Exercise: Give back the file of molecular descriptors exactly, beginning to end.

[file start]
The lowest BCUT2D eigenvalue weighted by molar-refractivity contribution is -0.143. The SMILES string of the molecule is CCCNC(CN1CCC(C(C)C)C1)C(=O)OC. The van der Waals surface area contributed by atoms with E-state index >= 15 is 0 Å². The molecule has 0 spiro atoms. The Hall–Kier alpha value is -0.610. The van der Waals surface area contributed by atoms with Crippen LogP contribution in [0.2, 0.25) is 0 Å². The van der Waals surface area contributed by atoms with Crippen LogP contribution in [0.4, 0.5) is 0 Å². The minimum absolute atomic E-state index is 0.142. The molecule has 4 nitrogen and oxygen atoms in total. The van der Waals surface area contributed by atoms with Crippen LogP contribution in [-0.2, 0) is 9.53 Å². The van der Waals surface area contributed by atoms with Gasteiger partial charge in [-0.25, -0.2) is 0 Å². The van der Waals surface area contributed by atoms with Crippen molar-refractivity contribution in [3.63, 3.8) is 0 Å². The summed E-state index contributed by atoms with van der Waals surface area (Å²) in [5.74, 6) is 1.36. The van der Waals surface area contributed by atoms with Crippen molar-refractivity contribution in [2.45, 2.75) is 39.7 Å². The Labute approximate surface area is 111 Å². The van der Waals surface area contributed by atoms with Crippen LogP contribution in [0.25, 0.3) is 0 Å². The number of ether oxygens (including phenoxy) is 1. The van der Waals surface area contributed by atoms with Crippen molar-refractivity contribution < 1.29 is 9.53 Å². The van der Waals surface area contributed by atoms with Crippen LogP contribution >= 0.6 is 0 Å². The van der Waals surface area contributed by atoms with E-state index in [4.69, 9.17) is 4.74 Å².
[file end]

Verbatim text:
The lowest BCUT2D eigenvalue weighted by molar-refractivity contribution is -0.143. The SMILES string of the molecule is CCCNC(CN1CCC(C(C)C)C1)C(=O)OC. The van der Waals surface area contributed by atoms with E-state index >= 15 is 0 Å². The molecule has 0 spiro atoms. The Hall–Kier alpha value is -0.610. The van der Waals surface area contributed by atoms with Crippen LogP contribution in [0.2, 0.25) is 0 Å². The van der Waals surface area contributed by atoms with Crippen LogP contribution in [0.4, 0.5) is 0 Å². The minimum absolute atomic E-state index is 0.142. The molecule has 4 nitrogen and oxygen atoms in total. The van der Waals surface area contributed by atoms with Crippen LogP contribution in [-0.2, 0) is 9.53 Å². The van der Waals surface area contributed by atoms with Gasteiger partial charge in [-0.25, -0.2) is 0 Å². The van der Waals surface area contributed by atoms with Crippen molar-refractivity contribution in [3.63, 3.8) is 0 Å². The summed E-state index contributed by atoms with van der Waals surface area (Å²) in [5.74, 6) is 1.36. The van der Waals surface area contributed by atoms with Crippen molar-refractivity contribution in [2.45, 2.75) is 39.7 Å². The Labute approximate surface area is 111 Å². The van der Waals surface area contributed by atoms with Crippen LogP contribution in [0.25, 0.3) is 0 Å². The number of ether oxygens (including phenoxy) is 1. The van der Waals surface area contributed by atoms with Crippen molar-refractivity contribution < 1.29 is 9.53 Å². The van der Waals surface area contributed by atoms with Crippen LogP contribution >= 0.6 is 0 Å². The van der Waals surface area contributed by atoms with E-state index in [4.69, 9.17) is 4.74 Å².